brown93_Martin PopeGetty Images_putinwarcriminalprotest Martin Pope/Getty Images
en English

Summon a Special Tribunal for Putin’s Crimes in Ukraine

Since last February, thousands of Ukrainian civilians have been killed or injured, and eight million people have been internally displaced, with another eight million becoming refugees. Russia's aggression and other international crimes – war crimes, crimes against humanity, and genocide – must be answered for.

LONDON – It is nearly a year since Russia, backed by Belarus, launched one of the largest ground invasions in Europe since World War II’s end.

Since then, thousands of Ukrainian civilians have been killed or injured, eight million people have been internally displaced, with another eight million becoming refugees. Civilian infrastructure and economic assets worth tens of billions of dollars have been destroyed or plundered. Irreplaceable cultural monuments have been reduced to rubble. Large swathes of Ukrainian territory remain under occupation or attack.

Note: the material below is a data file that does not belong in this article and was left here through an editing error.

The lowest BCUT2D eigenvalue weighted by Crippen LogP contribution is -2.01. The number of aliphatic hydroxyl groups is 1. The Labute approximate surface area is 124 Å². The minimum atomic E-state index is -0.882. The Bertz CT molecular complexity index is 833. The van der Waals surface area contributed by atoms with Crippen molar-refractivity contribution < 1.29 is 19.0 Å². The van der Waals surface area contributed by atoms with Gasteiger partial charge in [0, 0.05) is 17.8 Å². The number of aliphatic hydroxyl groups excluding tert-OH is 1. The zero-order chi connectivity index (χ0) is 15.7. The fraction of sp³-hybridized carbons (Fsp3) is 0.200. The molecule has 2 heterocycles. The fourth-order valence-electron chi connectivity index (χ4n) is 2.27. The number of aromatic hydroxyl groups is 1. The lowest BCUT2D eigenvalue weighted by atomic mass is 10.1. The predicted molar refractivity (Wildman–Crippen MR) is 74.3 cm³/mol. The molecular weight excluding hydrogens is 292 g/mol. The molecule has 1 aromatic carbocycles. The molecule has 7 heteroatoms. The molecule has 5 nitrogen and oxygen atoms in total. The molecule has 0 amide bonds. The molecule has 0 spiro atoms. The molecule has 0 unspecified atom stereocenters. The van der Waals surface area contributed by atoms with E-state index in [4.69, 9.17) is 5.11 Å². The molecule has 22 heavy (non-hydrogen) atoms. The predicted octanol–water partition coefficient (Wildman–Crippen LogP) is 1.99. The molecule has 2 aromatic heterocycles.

If proven in court, these acts of aggression could constitute what the post-WWII Nuremberg trials termed the “supreme international crime.” For it is the crime of aggression from which most other international crimes – war crimes, crimes against humanity, and genocide – often flow.

To continue reading, register now.

Subscribe now for unlimited access to everything PS has to offer.

Subscribe

As a registered user, you can enjoy more PS content every month – for free.

Register

https://prosyn.org/v9Im754